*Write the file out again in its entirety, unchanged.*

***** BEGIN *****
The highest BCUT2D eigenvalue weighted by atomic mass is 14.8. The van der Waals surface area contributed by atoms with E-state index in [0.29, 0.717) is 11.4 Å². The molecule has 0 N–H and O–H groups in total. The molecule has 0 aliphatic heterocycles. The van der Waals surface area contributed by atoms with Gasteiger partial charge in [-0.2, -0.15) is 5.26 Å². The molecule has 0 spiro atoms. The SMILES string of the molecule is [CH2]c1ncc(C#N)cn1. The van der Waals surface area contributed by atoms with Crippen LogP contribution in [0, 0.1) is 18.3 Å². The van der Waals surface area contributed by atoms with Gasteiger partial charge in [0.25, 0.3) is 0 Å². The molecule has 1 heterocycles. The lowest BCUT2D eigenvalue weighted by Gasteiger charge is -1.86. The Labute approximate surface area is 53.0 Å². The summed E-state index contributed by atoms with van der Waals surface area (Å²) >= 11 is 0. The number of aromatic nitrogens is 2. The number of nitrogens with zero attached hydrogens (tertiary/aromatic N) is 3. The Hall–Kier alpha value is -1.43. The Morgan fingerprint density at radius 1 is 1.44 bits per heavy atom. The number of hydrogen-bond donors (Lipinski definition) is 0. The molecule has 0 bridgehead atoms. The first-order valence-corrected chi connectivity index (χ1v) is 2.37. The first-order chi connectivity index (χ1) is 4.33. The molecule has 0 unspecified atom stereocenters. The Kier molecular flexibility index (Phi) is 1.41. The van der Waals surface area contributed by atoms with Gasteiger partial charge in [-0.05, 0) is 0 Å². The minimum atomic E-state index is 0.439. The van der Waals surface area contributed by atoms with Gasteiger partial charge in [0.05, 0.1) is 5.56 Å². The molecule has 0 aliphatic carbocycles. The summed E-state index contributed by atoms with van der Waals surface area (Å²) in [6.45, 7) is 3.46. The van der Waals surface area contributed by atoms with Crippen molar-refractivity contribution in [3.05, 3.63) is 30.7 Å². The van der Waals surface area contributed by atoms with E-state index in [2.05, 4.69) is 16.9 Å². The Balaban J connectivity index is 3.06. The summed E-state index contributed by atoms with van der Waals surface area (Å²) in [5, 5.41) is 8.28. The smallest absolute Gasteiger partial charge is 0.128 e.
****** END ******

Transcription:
The highest BCUT2D eigenvalue weighted by atomic mass is 14.8. The van der Waals surface area contributed by atoms with E-state index in [0.29, 0.717) is 11.4 Å². The molecule has 0 N–H and O–H groups in total. The molecule has 0 aliphatic heterocycles. The van der Waals surface area contributed by atoms with Gasteiger partial charge in [-0.2, -0.15) is 5.26 Å². The molecule has 0 spiro atoms. The SMILES string of the molecule is [CH2]c1ncc(C#N)cn1. The van der Waals surface area contributed by atoms with Crippen LogP contribution in [0, 0.1) is 18.3 Å². The van der Waals surface area contributed by atoms with Gasteiger partial charge in [0.25, 0.3) is 0 Å². The molecule has 1 heterocycles. The lowest BCUT2D eigenvalue weighted by Gasteiger charge is -1.86. The Labute approximate surface area is 53.0 Å². The summed E-state index contributed by atoms with van der Waals surface area (Å²) >= 11 is 0. The number of aromatic nitrogens is 2. The number of nitrogens with zero attached hydrogens (tertiary/aromatic N) is 3. The Hall–Kier alpha value is -1.43. The Morgan fingerprint density at radius 1 is 1.44 bits per heavy atom. The number of hydrogen-bond donors (Lipinski definition) is 0. The molecule has 0 bridgehead atoms. The first-order valence-corrected chi connectivity index (χ1v) is 2.37. The first-order chi connectivity index (χ1) is 4.33. The molecule has 0 unspecified atom stereocenters. The Kier molecular flexibility index (Phi) is 1.41. The van der Waals surface area contributed by atoms with Gasteiger partial charge in [-0.05, 0) is 0 Å². The minimum atomic E-state index is 0.439. The van der Waals surface area contributed by atoms with Gasteiger partial charge in [0.05, 0.1) is 5.56 Å². The molecule has 0 aliphatic carbocycles. The summed E-state index contributed by atoms with van der Waals surface area (Å²) in [6.45, 7) is 3.46. The van der Waals surface area contributed by atoms with Crippen molar-refractivity contribution in [3.05, 3.63) is 30.7 Å². The van der Waals surface area contributed by atoms with E-state index in [2.05, 4.69) is 16.9 Å². The Balaban J connectivity index is 3.06. The summed E-state index contributed by atoms with van der Waals surface area (Å²) in [5, 5.41) is 8.28. The smallest absolute Gasteiger partial charge is 0.128 e.